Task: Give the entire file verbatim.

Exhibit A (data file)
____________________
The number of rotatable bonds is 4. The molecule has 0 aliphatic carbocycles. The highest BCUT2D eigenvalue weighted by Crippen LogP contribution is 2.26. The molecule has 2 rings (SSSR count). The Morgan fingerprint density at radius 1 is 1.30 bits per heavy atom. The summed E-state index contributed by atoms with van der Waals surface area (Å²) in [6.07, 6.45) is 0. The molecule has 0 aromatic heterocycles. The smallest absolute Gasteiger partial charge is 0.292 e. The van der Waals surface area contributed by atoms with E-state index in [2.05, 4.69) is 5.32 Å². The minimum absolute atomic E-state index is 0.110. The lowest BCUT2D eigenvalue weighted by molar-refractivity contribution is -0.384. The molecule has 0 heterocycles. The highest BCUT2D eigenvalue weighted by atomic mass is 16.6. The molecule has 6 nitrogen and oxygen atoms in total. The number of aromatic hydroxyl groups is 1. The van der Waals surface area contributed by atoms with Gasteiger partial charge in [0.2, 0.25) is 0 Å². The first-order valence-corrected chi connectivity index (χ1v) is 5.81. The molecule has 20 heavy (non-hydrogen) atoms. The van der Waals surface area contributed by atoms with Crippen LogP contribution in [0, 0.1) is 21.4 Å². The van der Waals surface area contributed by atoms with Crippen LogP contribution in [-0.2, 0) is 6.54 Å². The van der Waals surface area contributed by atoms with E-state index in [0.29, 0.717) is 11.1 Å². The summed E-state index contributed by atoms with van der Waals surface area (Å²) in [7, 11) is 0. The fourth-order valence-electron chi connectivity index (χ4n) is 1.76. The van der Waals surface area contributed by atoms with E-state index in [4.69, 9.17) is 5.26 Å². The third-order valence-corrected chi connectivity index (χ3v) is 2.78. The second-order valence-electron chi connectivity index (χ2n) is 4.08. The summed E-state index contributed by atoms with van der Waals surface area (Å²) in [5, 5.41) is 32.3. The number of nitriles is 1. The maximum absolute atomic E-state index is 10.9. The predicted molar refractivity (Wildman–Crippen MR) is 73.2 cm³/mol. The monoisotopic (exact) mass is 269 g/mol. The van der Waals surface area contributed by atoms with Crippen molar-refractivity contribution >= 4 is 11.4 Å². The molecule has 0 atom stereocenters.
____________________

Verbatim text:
The number of rotatable bonds is 4. The molecule has 0 aliphatic carbocycles. The highest BCUT2D eigenvalue weighted by Crippen LogP contribution is 2.26. The molecule has 2 rings (SSSR count). The Morgan fingerprint density at radius 1 is 1.30 bits per heavy atom. The summed E-state index contributed by atoms with van der Waals surface area (Å²) in [6.07, 6.45) is 0. The molecule has 0 aromatic heterocycles. The smallest absolute Gasteiger partial charge is 0.292 e. The van der Waals surface area contributed by atoms with E-state index in [2.05, 4.69) is 5.32 Å². The minimum absolute atomic E-state index is 0.110. The lowest BCUT2D eigenvalue weighted by molar-refractivity contribution is -0.384. The molecule has 0 heterocycles. The highest BCUT2D eigenvalue weighted by atomic mass is 16.6. The molecule has 6 nitrogen and oxygen atoms in total. The number of aromatic hydroxyl groups is 1. The van der Waals surface area contributed by atoms with Gasteiger partial charge in [0.2, 0.25) is 0 Å². The first-order valence-corrected chi connectivity index (χ1v) is 5.81. The molecule has 20 heavy (non-hydrogen) atoms. The van der Waals surface area contributed by atoms with Crippen LogP contribution in [0, 0.1) is 21.4 Å². The van der Waals surface area contributed by atoms with Crippen LogP contribution in [-0.2, 0) is 6.54 Å². The van der Waals surface area contributed by atoms with E-state index in [0.29, 0.717) is 11.1 Å². The summed E-state index contributed by atoms with van der Waals surface area (Å²) in [7, 11) is 0. The fourth-order valence-electron chi connectivity index (χ4n) is 1.76. The van der Waals surface area contributed by atoms with E-state index in [4.69, 9.17) is 5.26 Å². The third-order valence-corrected chi connectivity index (χ3v) is 2.78. The second-order valence-electron chi connectivity index (χ2n) is 4.08. The summed E-state index contributed by atoms with van der Waals surface area (Å²) in [5, 5.41) is 32.3. The number of nitriles is 1. The maximum absolute atomic E-state index is 10.9. The predicted molar refractivity (Wildman–Crippen MR) is 73.2 cm³/mol. The monoisotopic (exact) mass is 269 g/mol. The van der Waals surface area contributed by atoms with Crippen molar-refractivity contribution >= 4 is 11.4 Å². The molecule has 0 atom stereocenters.